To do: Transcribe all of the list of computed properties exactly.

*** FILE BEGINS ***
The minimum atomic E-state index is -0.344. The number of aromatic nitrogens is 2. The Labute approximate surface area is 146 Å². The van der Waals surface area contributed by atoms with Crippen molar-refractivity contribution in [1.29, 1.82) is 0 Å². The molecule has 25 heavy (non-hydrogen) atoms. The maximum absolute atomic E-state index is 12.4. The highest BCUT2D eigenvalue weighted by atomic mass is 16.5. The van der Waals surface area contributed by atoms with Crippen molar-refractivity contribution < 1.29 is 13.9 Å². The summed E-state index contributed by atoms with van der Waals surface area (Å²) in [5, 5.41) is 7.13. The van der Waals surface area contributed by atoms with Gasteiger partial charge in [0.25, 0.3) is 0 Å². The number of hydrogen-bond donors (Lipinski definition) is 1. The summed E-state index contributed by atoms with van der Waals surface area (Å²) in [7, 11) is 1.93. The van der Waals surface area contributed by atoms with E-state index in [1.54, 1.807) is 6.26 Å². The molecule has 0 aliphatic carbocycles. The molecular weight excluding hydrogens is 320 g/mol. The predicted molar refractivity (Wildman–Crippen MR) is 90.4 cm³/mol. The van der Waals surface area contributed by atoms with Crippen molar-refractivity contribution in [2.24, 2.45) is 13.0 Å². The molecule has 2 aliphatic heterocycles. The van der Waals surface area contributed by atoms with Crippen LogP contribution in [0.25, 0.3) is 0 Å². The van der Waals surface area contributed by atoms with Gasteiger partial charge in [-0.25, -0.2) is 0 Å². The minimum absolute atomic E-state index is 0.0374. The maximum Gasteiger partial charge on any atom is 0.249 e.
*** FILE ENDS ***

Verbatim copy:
The minimum atomic E-state index is -0.344. The number of aromatic nitrogens is 2. The Labute approximate surface area is 146 Å². The van der Waals surface area contributed by atoms with Crippen molar-refractivity contribution in [1.29, 1.82) is 0 Å². The molecule has 25 heavy (non-hydrogen) atoms. The maximum absolute atomic E-state index is 12.4. The highest BCUT2D eigenvalue weighted by atomic mass is 16.5. The van der Waals surface area contributed by atoms with Crippen molar-refractivity contribution < 1.29 is 13.9 Å². The summed E-state index contributed by atoms with van der Waals surface area (Å²) in [5, 5.41) is 7.13. The van der Waals surface area contributed by atoms with Gasteiger partial charge in [0.25, 0.3) is 0 Å². The number of hydrogen-bond donors (Lipinski definition) is 1. The summed E-state index contributed by atoms with van der Waals surface area (Å²) in [7, 11) is 1.93. The van der Waals surface area contributed by atoms with E-state index in [1.54, 1.807) is 6.26 Å². The molecule has 0 aliphatic carbocycles. The molecular weight excluding hydrogens is 320 g/mol. The predicted molar refractivity (Wildman–Crippen MR) is 90.4 cm³/mol. The van der Waals surface area contributed by atoms with Crippen molar-refractivity contribution in [2.24, 2.45) is 13.0 Å². The molecule has 2 aliphatic heterocycles. The van der Waals surface area contributed by atoms with Crippen LogP contribution in [0.25, 0.3) is 0 Å². The van der Waals surface area contributed by atoms with Gasteiger partial charge in [-0.25, -0.2) is 0 Å². The minimum absolute atomic E-state index is 0.0374. The maximum Gasteiger partial charge on any atom is 0.249 e.